"But the latest scans that we've gotten have shown that the aorta has grown larger, and even though Bob doesn't have any symptoms right now, it's grown to the point that something needs to be done because I'm afraid he would have problems in terms of this thing potentially rupturing before the end of the season."That decision was made after the Brewers returned last Thursday night from a three-city road trip. "Things changed dramatically, pretty much," Uecker said. "I was advised not to go on this [upcoming] trip and that the surgery was going to be moved up. I was kind of hoping I would go to the end of the year and have it during the offseason, but it didn't work." Uecker has been calling play-by-play on Brewers radio broadcasts since 1971 and was inducted into the broadcasters' wing of the National Baseball Hall of Fame in 2003. He was inducted into the Miller Park Walk of Fame the same year, and then was added to the Milwaukee Braves Wall of Honor at Miller Park in 2009. He's better known nationally for his work in film and television, including appearances on the Tonight Show with Johnny Carson. It was Carson who dubbed Uecker "Mr. Baseball." Uecker went on to star in commercials for Miller Lite, in the hit TV series "Mr. Belvedere" and the "Major League" series of films. He also hosted a pair of Wrestlemanias and was inducted into the WWE Hall of Fame last month during Spring Training. He is an avid swimmer who maintains a locker at Miller Park for his afternoon workouts in the team's resistance pool. Acquaintances could see even at the start of Spring Training that he was weak, but Uecker continued to swim a mile every morning, right through last week's road trip. Even as he received treatment over the winter and called early-season games while woozy with medication, Uecker never considered taking time off until the doctors required him to. "I don't want to quit," Uecker said. "I don't want to become a gibberish idiot on the air, either. I'll know when to quit. I'll know when to stop all the other activities. But, no, I don't feel like I can't work anymore. I look forward to coming to the park every day. That's the highlight of the day. "I don't think I'm ready [to quit] until someone tells me to, Mark [Attanasio, the team's principal owner] or someone. Then we'll probably have a scuffle." He kids, he kids. When he is cleared to return, Uecker will probably begin on a part-time basis calling home games. "When they think I'm ready to travel, I'm going to go," Uecker said. "And I'll keep going."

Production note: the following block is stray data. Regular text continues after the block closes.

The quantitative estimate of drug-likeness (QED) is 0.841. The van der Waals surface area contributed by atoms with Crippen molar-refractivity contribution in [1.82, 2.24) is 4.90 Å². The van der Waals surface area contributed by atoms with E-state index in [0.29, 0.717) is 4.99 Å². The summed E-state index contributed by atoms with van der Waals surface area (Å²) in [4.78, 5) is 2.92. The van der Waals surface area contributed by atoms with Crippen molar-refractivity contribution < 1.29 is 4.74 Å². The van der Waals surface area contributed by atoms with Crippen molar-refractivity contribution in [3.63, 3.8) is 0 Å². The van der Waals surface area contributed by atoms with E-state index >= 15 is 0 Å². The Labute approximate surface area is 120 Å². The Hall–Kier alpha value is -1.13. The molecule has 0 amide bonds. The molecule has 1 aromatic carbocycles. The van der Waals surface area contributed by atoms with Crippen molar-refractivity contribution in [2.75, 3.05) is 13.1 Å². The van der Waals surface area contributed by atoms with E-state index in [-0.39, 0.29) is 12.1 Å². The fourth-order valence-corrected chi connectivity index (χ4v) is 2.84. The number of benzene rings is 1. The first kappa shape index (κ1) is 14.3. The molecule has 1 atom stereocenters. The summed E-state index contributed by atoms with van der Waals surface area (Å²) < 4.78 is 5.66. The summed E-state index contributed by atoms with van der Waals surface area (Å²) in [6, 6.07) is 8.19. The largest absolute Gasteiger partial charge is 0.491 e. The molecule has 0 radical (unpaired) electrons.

Adam McCalvy is a reporter for MLB.com. This story was not subject to the approval of Major League Baseball or its clubs.